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The National Humanities Center Presents: "The Medieval Church as a School for Scandal"

Date

11/8/2012

Time

5:00 PM

Description

Dyan H. Elliott is the Peter B. Ritzma Professor of the Humanities and Professor of History at Northwestern University. A historian of Western Europe in the Middle Ages, her interests center around gender, spirituality, and sexuality and the way these three variables interact. She is especially intrigued by how the margins help to define the center of a given society.

Elliott's publications include Spiritual Marriage: Sexual Abstinence in Medieval Wedlock (1993); Fallen Bodies: Pollution, Sexuality, and Demonology in the Middle Ages (1999); Proving Woman: Female Spirituality and Inquisitional Culture in the Later Middle Ages (2004; winner of the 2006 Otto Gründler Award); and The Bride of Christ Goes to Hell: Metaphor and Embodiment in the Lives of Pious Women, 200-1500 (2011). Her research has been supported by fellowships from the ACLS, the Institute for Advanced Study (Princeton), the National Humanities Center, the Rockefeller Foundation in Bellagio, and the Liguria Study Center for the Arts and Humanities in Bogliasco.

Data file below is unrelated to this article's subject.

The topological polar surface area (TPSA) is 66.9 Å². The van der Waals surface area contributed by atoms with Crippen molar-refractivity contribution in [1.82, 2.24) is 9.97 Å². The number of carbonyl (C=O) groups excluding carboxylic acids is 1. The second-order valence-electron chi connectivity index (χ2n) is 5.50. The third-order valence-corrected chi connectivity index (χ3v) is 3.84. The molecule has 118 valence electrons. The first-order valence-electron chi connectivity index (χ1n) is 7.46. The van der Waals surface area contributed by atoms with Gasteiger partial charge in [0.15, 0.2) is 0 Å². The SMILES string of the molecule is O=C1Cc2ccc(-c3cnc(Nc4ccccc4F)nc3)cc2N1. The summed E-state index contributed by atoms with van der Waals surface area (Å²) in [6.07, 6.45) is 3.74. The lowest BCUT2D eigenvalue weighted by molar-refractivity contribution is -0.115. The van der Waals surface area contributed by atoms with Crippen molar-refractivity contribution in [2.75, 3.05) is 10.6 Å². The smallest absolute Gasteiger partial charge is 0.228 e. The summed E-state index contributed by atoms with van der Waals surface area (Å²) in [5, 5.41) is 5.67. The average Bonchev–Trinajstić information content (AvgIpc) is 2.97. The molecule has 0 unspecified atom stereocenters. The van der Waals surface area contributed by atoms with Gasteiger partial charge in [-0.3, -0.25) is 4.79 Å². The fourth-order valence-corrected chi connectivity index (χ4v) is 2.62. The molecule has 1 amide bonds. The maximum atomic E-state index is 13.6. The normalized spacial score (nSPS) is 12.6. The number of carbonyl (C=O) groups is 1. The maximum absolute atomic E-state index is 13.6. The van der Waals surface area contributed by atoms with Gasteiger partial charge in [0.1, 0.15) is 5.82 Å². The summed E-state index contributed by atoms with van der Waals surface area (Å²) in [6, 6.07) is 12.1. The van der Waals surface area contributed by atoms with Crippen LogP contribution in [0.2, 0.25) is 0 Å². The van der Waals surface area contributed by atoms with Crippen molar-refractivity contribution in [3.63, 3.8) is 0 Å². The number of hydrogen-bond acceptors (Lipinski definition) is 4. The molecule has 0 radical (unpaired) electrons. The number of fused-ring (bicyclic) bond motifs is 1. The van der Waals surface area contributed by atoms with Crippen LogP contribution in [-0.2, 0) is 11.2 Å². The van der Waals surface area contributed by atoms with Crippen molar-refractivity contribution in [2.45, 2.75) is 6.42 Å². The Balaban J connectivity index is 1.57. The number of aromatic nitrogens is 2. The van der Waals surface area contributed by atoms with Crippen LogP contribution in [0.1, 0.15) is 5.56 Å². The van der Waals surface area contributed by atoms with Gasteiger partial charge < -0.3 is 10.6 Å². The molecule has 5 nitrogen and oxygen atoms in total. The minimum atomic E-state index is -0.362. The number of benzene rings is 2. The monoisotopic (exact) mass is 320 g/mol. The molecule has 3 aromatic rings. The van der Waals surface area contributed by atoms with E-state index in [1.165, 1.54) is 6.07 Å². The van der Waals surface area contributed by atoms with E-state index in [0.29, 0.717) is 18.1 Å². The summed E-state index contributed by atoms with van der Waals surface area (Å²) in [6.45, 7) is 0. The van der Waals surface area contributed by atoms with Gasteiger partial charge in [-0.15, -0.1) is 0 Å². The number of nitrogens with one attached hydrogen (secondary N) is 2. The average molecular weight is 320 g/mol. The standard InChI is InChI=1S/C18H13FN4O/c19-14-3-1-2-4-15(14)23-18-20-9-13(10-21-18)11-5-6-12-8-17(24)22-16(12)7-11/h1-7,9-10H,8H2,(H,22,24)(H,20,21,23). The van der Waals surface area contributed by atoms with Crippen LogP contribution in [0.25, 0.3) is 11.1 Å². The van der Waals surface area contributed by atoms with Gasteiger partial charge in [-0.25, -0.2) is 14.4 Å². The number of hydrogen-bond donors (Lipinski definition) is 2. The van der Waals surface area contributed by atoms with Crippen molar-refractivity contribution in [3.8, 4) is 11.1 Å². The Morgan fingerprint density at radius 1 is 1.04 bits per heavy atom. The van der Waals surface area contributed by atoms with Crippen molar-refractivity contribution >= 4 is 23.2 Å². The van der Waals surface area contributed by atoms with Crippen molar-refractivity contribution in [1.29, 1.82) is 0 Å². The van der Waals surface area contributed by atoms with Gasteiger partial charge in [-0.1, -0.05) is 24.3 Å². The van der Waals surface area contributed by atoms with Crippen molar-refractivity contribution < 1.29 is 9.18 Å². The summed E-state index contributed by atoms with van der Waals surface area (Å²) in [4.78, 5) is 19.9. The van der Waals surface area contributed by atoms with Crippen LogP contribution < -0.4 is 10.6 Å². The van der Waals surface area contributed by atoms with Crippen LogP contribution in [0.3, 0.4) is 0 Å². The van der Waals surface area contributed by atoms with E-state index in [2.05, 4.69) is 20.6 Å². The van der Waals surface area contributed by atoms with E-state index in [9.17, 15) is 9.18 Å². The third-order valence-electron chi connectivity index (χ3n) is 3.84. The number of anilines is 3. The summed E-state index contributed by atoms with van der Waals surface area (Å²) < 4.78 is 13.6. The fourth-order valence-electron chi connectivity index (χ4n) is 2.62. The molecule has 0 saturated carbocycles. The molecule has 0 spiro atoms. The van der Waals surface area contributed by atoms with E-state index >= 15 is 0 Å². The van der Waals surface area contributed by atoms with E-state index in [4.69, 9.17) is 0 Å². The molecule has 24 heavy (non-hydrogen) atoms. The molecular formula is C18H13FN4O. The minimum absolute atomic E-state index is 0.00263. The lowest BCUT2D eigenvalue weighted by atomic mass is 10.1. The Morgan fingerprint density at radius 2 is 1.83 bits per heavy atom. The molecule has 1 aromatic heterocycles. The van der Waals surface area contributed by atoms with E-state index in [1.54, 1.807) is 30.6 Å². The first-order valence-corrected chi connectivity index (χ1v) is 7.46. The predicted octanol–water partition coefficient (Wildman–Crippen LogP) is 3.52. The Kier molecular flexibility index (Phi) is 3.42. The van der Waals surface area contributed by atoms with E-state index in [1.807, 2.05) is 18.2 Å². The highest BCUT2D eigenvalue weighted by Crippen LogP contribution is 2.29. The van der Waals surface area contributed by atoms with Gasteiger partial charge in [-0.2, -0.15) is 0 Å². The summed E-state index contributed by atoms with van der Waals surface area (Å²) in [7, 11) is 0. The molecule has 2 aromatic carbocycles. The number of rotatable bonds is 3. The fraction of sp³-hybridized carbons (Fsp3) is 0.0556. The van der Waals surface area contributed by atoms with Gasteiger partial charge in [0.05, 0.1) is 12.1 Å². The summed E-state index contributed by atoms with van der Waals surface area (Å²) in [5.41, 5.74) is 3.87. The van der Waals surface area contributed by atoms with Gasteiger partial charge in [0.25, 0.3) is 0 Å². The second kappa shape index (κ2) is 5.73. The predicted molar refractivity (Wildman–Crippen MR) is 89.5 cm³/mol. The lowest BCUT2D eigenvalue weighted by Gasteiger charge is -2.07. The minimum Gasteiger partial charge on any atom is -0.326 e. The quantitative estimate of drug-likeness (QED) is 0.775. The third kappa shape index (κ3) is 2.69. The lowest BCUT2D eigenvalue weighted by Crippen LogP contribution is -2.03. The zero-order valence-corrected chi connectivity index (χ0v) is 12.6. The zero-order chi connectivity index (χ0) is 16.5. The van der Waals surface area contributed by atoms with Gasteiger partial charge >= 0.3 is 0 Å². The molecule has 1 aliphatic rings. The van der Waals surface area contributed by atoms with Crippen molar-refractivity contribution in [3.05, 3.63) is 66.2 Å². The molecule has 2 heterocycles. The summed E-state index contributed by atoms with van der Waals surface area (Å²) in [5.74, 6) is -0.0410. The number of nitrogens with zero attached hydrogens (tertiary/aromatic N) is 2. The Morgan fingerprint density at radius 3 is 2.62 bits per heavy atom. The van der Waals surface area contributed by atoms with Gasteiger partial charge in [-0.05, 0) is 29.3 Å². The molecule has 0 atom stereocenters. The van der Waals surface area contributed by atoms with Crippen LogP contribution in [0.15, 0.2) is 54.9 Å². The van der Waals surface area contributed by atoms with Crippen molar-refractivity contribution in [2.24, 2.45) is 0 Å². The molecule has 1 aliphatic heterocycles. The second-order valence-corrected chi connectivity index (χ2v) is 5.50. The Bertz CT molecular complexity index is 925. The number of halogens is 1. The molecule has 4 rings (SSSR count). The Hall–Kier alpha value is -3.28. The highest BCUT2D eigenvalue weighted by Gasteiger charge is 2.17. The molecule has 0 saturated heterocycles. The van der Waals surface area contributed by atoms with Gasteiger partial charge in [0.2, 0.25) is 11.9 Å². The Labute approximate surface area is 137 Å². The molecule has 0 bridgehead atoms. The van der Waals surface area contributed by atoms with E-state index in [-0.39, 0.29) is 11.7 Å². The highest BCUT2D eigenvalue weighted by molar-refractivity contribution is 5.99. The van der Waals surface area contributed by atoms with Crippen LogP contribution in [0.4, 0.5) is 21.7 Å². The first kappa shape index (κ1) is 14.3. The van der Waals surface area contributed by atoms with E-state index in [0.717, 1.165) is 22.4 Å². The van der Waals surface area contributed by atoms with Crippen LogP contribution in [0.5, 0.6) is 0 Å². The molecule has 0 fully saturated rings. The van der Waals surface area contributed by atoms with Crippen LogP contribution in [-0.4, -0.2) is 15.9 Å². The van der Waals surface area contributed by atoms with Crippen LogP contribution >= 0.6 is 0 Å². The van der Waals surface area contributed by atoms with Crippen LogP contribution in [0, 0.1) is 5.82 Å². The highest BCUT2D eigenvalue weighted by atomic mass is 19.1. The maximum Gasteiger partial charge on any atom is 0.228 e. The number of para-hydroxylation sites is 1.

A Fellow at the Center in 1997-98, Elliott returns this year as the first Kent R. Mullikin Fellow as she continues her work examining the concept of scandal and its practical and ideological consequences for church history.

The term "scandal" is derived from a Greek verb meaning "to cause another to stumble." An act need not be sinful to be considered scandalous: the salient attribute is its ability to occasion sin in another. But whether scandal was wrought by deliberate sin or a morally neutral act, it was an unmitigated evil from the perspective of the medieval church. This lecture examines how ecclesiastical efforts to suppress scandal created a climate of secrecy that was especially prejudicial to the laity. The modern church was heir to this tradition of concealment, rendering the recent spate of cover-ups more comprehensible.

Registration Status

Location

National Humanities Center
7 TW Alexander Drive
Research Triangle Park, North Carolina 27709-2256

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